machine. On top of that, and that’s what perhaps this makes far less from drone music, Yershova
plays the piano and that sounds rather lively, playful, spacious, melodic, sad and joyful; all sorts
of moods drop by, and, like on the previous release, some of this sound perhaps a bit too much
like new age music, such as the title piece, and lacks the ambient qualities of say that recent Brian
Eno album. But in her more up-tempo pieces, the ones with the steady techno tick, ‘Anarchic Piano’
for instance, she taps into the field of dance music with a fine sense for the minimalist tradition
(Reich, Glass), which works very well. In other pieces she’s more abstract and in these pieces a bit
shorter and more to the point, and the addition of these pieces makes up that this is finely varied
album. (FdW)
––– Address:


More music by Il’ja Bilha, on voice and guitar, and this time, it seems, without A. Subbotin on drums
and voice, which is different than the first time I heard their music as Schperrung (see Vital Weekly
1041). Again the release is over an hour long, starting and ending with some highly obscure field
recording from a hydroelectric power station. Apparently the music is all about ‘water and
electricity’, so Bilha writes me, and ‘white border is a bed where the humans are sleep’, which
makes me none the wiser. Very much like the previous release I heard this deals with the world of
tormented rock music, and this time reduced to one guitar, one amplifier, some stomp boxes and
very occasionally the use of a microphone. The guitar is sometimes a bit out of tune, and Bilha
can’t play properly, or pretends not to, and it makes all of this very much the outsider rock music
that many people like. I think I miss out the use of drums on this release, as that seemed to add a
bit of variation that I seem to be looking for here; now it’s all a bit too much a stripped down guitar
work in need for some additional sounds or instruments. Though not bad, I would think it could all
have been a bit shorter; a more selective mind could have been made up, I’d say before sticking this
into the shiny cover. (FdW)
––– Address:


More music by Brendan Landis, and the fourth volume of ‘Slow Names’; I didn’t hear the first two,
but the third one was reviewed in Vital Weekly 992. Back then I compared it with Town And
Country and Ben Vida. Landis is a guitarist and dances many dances. His music can go out to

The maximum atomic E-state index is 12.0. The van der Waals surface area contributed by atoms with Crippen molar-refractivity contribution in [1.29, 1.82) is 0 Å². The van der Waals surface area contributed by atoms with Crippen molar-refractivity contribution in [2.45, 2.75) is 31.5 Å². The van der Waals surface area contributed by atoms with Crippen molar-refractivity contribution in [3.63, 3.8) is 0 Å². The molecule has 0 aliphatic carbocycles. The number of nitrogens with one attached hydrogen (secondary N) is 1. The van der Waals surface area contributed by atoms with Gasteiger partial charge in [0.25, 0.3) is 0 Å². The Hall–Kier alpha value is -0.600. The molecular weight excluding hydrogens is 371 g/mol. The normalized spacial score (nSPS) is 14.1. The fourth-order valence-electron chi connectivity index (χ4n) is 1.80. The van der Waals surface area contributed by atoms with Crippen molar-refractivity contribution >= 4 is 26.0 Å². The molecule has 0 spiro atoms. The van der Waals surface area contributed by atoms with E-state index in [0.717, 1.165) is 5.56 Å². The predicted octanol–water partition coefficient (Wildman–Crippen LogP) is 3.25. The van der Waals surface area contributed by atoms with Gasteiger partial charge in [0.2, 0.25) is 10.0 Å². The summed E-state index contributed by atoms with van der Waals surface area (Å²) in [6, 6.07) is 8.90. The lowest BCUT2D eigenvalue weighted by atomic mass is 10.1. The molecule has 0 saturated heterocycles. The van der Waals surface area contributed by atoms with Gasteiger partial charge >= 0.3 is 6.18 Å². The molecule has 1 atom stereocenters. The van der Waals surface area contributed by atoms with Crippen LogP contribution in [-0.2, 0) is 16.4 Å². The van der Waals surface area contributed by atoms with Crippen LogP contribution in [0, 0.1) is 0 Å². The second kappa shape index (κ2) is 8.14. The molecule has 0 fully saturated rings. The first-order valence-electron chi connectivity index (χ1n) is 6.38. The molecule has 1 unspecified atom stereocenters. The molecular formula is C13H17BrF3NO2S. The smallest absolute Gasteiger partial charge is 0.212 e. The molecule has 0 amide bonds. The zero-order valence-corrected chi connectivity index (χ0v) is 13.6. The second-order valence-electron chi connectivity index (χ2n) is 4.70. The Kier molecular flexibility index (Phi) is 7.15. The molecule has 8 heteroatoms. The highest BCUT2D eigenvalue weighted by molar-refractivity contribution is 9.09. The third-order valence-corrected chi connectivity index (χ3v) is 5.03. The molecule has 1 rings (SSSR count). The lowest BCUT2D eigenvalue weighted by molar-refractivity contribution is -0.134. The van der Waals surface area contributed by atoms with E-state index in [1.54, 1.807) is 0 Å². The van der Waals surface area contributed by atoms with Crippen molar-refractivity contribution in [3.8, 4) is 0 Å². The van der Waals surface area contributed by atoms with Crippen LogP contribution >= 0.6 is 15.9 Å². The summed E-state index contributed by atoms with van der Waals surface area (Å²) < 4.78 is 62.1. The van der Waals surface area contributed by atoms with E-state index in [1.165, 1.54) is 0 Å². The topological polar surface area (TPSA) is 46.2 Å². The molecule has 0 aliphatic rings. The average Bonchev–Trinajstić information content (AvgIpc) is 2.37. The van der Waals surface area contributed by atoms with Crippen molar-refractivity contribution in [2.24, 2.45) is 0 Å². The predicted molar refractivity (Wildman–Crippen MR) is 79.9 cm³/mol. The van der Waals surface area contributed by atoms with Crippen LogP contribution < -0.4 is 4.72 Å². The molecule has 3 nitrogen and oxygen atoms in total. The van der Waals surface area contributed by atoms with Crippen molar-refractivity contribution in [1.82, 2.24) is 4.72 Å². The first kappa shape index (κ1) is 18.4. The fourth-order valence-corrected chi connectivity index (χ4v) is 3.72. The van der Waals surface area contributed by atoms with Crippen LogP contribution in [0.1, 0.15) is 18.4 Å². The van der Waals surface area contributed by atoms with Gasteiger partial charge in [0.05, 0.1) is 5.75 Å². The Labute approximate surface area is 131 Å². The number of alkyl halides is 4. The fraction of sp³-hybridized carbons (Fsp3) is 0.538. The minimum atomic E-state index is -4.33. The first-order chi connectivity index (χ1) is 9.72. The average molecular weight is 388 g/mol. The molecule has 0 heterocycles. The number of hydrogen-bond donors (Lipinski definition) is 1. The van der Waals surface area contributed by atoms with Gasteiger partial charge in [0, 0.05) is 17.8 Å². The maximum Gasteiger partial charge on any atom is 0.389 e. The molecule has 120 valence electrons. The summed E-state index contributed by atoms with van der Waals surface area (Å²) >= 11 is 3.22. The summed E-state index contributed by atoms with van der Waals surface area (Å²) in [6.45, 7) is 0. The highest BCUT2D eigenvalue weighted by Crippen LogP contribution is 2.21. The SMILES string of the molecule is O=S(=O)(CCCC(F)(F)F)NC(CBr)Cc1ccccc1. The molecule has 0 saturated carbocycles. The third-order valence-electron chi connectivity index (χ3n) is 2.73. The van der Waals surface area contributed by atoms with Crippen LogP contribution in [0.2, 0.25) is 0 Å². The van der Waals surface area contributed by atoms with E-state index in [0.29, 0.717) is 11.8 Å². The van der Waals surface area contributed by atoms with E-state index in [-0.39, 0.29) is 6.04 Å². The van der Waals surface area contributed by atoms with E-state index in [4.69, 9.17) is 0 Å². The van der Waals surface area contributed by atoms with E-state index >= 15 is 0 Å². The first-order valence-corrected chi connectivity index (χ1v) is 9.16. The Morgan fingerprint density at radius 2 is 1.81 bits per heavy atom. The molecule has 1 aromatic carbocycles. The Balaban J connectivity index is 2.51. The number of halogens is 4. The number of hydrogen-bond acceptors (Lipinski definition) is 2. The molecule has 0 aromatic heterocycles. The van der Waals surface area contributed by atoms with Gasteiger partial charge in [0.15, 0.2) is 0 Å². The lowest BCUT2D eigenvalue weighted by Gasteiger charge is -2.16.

being full on noise to very introspective and quiet. With a title like ‘Slow Names’ it is no rocket
science that music in this series is mainly from latter categorization. It is all played on acoustic
and electric guitars in a rather loosely improvised mood, and with some fine space around him; if
I would be in a romantic artistic streak I’d say Landis set up his recording studio in some back alley
in New York City, and the amplifier is not set to very loud, but the sound of the six strings bounce
against the high walls, and if we look up we only see a bit of blue light and the passing of large grey
clouds. Sometimes Landis turns his microphone in the opposite direction and picks up some street
noise, such as the elevator sounds of ‘Here, Let Me Show You’ or the warbled talk in ‘The Color Of
It’, but these are exceptions; most of these pieces are instrumentals. If one name springs to mind,
then it would be that of Loren Mazza Connors (even when Mazza no longer seems to be part of his
name) with whom Hey Exit shares a similar desolate guitar sound. Much of this seems to be played
on the electric guitar, with a sufficient amount of reverb to it. It is all together perhaps a bit of a
long release, clocking at sixty-six minutes, and as such it could have been a bit shorter and/or have
a bit more variation, but with a good wine, this is all perhaps a bit nit-picking. (FdW)
––– Address:

  (cassette by Elevator Bath)

Don’t let the title confuse you, as it might be the same as the one back in Vital Weekly 1042,
when this duo came back after a fourteen year hibernation. Back in Vital Weekly 316 I reviewed
their ‘Variations’ LP and then ‘Vessel’ in Vital Weekly 359, after which nothing was heard of them
as duo. Here again they have two side long pieces and sound sources are highly obscured here, but
at one point in ‘4’, on the B-side (‘3’ on the flip), it turns out that they use turntables along with
electronics. And then, going back to the other side, one realizes that the chunks of music in there
might also very well be lifted from vinyl. In their information they mentioned that their music is
‘sculpt primarily with commercial recordings to turn aspects of plunderphonics and electronic
sound art into a form of abstract beauty’. Which is not only what I would make of this but also
their claim ‘abstract beauty’ is something I acknowledge. I am not the world’s biggest lover of all
things turntables, that should be no secret, but what Sheffield and Rippie do here I like very well.
They take their turntable sounds apart, sample them again and stretch it out a bit and move them
around. Sometimes it sounds like abstract electronic sounds (the start of ‘3’), or eerie orchestral
passages in the best tradition of Arvo Part (middle of ‘4’) and then like some roaring twenties
Hollywood scratchy 78rpm; ranging from the chaos that surrounds a collection of dusty records,
all the way up to having a clean, single drone piece of music and anything goes in between. Again,
an excellent collaboration going on here. (FdW)